Residential child care worker receives two year suspension for inappropriate behaviour

A residential child care worker from Flintshire has been suspended from working as a registered social care professional for two years after Social Care Wales found his fitness to practise was impaired.

Thomas Michael Jones was accused of behaving and speaking in an inappropriate manner towards two vulnerable young people in his care. At the time of the incidents in February 2017, he was employed at a residential children’s home in north Wales, working with children and young people with complex needs, aged between eight and 19 years old.

A fitness to practise hearing was told that during one of the incidents, Mr Jones spoke and behaved in an unsympathetic manner towards one vulnerable young person, causing the young person to cry. During another incident, the hearing was told that Mr Jones did not read a vulnerable young person’s behaviour support plan before working with him.

When an incident arose with the young person, Mr Jones failed to follow the calming methods set out for the child, instead responding in a hostile manner, which caused the young person to bite Mr Jones and pull the hair of another residential child care worker.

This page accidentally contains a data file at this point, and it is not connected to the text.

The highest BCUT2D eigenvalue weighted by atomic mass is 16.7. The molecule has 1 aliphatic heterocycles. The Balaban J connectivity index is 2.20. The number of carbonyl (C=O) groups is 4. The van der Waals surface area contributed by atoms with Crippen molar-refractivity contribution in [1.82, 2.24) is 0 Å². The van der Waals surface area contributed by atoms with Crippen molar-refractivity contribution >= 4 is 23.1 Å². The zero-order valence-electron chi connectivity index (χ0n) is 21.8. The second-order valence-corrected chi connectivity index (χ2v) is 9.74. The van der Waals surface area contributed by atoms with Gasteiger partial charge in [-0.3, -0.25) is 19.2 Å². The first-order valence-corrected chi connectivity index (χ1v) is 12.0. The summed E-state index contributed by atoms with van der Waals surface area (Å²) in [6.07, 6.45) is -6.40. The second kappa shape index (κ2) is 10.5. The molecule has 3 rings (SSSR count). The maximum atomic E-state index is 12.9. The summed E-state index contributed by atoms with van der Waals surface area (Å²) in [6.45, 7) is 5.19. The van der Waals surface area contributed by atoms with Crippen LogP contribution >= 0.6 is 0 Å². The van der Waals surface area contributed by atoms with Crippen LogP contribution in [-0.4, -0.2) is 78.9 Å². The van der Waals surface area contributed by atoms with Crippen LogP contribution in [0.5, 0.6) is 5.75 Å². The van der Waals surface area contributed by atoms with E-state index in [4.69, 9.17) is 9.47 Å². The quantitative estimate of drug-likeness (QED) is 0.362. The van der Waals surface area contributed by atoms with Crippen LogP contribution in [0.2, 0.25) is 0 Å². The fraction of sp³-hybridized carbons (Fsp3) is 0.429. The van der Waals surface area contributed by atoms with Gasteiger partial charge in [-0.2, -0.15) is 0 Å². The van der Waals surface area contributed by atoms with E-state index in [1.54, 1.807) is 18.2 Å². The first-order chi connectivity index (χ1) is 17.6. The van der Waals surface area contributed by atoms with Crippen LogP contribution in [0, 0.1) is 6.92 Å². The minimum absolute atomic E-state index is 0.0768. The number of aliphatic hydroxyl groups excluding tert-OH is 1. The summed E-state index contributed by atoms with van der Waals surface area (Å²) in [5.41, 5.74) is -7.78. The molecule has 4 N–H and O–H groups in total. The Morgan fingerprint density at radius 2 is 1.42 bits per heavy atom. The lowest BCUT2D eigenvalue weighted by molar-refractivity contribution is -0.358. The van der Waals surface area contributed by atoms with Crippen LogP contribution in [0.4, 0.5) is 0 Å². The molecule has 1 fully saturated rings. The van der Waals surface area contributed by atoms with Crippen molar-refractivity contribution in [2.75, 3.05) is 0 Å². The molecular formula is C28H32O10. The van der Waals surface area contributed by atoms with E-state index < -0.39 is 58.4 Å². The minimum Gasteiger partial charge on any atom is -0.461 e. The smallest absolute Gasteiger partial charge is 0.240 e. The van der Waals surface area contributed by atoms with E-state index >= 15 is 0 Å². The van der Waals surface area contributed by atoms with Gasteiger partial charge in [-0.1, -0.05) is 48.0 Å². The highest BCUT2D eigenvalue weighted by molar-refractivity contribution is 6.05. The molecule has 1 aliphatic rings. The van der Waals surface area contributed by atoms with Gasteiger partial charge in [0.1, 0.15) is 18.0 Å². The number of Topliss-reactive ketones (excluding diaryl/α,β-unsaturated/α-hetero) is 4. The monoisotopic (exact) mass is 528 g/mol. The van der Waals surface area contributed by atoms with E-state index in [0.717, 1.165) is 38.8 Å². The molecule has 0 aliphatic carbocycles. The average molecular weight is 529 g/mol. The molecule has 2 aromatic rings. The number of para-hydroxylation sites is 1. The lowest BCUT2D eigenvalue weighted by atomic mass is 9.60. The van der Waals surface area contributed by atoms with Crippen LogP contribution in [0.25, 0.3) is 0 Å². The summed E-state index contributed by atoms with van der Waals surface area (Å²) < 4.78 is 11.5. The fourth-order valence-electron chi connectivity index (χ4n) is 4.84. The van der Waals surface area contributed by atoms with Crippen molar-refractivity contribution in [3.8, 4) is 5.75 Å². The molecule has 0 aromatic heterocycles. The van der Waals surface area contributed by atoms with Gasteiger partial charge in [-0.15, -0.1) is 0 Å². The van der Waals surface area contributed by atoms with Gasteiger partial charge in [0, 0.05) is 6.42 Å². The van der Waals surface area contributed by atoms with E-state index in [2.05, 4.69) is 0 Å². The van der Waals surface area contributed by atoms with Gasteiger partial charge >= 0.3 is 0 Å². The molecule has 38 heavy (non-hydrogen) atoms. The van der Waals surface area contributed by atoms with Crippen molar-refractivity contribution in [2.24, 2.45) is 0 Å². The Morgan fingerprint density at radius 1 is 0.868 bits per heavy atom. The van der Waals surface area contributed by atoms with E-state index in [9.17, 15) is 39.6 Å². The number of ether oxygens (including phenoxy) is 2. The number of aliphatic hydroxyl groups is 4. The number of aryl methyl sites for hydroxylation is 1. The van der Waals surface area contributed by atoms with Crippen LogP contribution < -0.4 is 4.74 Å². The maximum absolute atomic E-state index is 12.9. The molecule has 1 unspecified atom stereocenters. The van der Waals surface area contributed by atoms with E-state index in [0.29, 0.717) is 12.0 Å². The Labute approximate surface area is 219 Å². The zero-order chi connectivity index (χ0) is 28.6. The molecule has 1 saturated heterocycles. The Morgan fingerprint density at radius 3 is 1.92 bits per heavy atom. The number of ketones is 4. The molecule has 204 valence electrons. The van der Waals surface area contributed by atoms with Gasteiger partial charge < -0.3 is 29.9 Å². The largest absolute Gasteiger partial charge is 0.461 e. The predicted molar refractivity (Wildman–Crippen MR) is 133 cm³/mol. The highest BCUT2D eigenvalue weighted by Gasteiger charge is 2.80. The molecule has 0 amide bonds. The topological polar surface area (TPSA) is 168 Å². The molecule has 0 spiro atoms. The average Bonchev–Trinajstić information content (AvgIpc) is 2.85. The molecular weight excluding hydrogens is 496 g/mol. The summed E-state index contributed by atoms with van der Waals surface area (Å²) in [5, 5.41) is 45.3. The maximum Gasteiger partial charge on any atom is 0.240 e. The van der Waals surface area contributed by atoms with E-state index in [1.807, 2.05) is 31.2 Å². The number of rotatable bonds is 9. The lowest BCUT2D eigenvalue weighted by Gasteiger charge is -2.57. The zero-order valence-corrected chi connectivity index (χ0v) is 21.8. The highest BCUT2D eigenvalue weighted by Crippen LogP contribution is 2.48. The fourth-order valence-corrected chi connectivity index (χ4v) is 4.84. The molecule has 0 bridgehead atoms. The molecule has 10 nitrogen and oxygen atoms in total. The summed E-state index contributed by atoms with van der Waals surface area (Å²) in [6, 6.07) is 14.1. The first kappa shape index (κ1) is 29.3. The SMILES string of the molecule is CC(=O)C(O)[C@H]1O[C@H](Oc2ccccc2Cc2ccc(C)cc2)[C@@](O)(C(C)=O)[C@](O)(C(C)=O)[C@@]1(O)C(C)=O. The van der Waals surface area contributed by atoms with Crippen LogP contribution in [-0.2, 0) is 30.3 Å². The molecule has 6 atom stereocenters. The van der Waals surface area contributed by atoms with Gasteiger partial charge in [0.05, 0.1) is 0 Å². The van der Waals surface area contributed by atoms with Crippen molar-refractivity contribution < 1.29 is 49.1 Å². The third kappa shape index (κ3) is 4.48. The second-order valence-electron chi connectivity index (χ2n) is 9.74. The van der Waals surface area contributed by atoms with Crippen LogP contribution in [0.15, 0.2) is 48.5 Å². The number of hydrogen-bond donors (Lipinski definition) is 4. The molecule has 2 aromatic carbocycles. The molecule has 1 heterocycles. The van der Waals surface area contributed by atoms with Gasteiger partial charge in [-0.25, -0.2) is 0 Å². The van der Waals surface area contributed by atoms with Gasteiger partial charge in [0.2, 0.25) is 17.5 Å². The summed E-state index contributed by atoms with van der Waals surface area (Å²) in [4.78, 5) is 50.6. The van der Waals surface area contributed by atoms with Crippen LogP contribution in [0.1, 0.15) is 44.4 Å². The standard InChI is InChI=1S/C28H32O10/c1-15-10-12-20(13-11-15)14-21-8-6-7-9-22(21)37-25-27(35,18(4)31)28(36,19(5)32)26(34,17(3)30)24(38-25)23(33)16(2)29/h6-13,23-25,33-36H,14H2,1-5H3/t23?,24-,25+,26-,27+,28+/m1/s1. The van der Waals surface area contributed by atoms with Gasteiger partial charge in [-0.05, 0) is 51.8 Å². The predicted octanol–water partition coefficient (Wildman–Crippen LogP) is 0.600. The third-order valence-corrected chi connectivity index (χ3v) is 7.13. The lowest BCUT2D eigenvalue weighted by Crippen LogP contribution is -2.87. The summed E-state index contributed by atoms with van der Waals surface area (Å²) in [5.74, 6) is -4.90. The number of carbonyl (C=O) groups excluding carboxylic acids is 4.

Having heard all the evidence, the committee decided that Mr Jones’s fitness to practise was impaired because of his misconduct and that he’d breached multiple parts of the Code of Professional Practice for Social Care.

The committee decided to suspend Mr Jones from working as a residential child care worker for two years.

The committee explained its decision, saying: “We find that Mr Jones’s misconduct has undermined public confidence in the social care profession. Mr Jones was in a position of trust to support and care for vulnerable young people and his actions breached one of the fundamental tenets of the social care profession.”

“We have concluded that the imposition of a Suspension Order would be appropriate in order to protect the public, the interests of individuals who use services and the public interest in the social care profession.

“Unfortunately we have not had the benefit of hearing from Mr Jones in relation to any steps he may have taken to remedy his conduct. Without this, we consider that he may continue to pose a risk to vulnerable young individuals who use services.

“We consider that a suspension for a period of two years is required in order to adequately protect the public and provide sufficient time for Mr Jones to remedy his impairment.”

Mr Jones did not attend the two-day hearing in Cardiff or co-operate with the investigation.